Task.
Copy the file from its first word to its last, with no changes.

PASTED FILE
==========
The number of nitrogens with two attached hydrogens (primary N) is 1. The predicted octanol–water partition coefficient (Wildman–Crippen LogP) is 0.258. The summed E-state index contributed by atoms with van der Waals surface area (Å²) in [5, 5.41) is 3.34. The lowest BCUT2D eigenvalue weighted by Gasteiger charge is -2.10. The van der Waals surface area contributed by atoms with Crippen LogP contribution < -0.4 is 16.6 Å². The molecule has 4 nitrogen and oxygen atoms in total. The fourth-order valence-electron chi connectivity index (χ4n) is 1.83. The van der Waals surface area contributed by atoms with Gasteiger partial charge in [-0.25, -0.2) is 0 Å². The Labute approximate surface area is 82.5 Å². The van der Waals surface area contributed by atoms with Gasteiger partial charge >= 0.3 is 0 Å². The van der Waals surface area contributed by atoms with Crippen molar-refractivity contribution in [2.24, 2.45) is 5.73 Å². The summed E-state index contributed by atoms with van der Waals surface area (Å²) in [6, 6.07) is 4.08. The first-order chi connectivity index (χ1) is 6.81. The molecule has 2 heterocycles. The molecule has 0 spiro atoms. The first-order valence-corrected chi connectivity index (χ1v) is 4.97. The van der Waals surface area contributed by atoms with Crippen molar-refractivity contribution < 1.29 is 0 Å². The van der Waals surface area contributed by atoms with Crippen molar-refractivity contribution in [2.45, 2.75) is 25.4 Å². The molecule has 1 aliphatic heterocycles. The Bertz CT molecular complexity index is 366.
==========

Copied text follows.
The number of nitrogens with two attached hydrogens (primary N) is 1. The predicted octanol–water partition coefficient (Wildman–Crippen LogP) is 0.258. The summed E-state index contributed by atoms with van der Waals surface area (Å²) in [5, 5.41) is 3.34. The lowest BCUT2D eigenvalue weighted by Gasteiger charge is -2.10. The van der Waals surface area contributed by atoms with Crippen LogP contribution < -0.4 is 16.6 Å². The molecule has 4 nitrogen and oxygen atoms in total. The fourth-order valence-electron chi connectivity index (χ4n) is 1.83. The van der Waals surface area contributed by atoms with Gasteiger partial charge in [-0.25, -0.2) is 0 Å². The Labute approximate surface area is 82.5 Å². The van der Waals surface area contributed by atoms with Gasteiger partial charge >= 0.3 is 0 Å². The van der Waals surface area contributed by atoms with Crippen molar-refractivity contribution in [2.24, 2.45) is 5.73 Å². The summed E-state index contributed by atoms with van der Waals surface area (Å²) in [6, 6.07) is 4.08. The first-order chi connectivity index (χ1) is 6.81. The molecule has 2 heterocycles. The molecule has 0 spiro atoms. The first-order valence-corrected chi connectivity index (χ1v) is 4.97. The van der Waals surface area contributed by atoms with Crippen molar-refractivity contribution < 1.29 is 0 Å². The van der Waals surface area contributed by atoms with Crippen molar-refractivity contribution in [2.45, 2.75) is 25.4 Å². The molecule has 1 aliphatic heterocycles. The Bertz CT molecular complexity index is 366.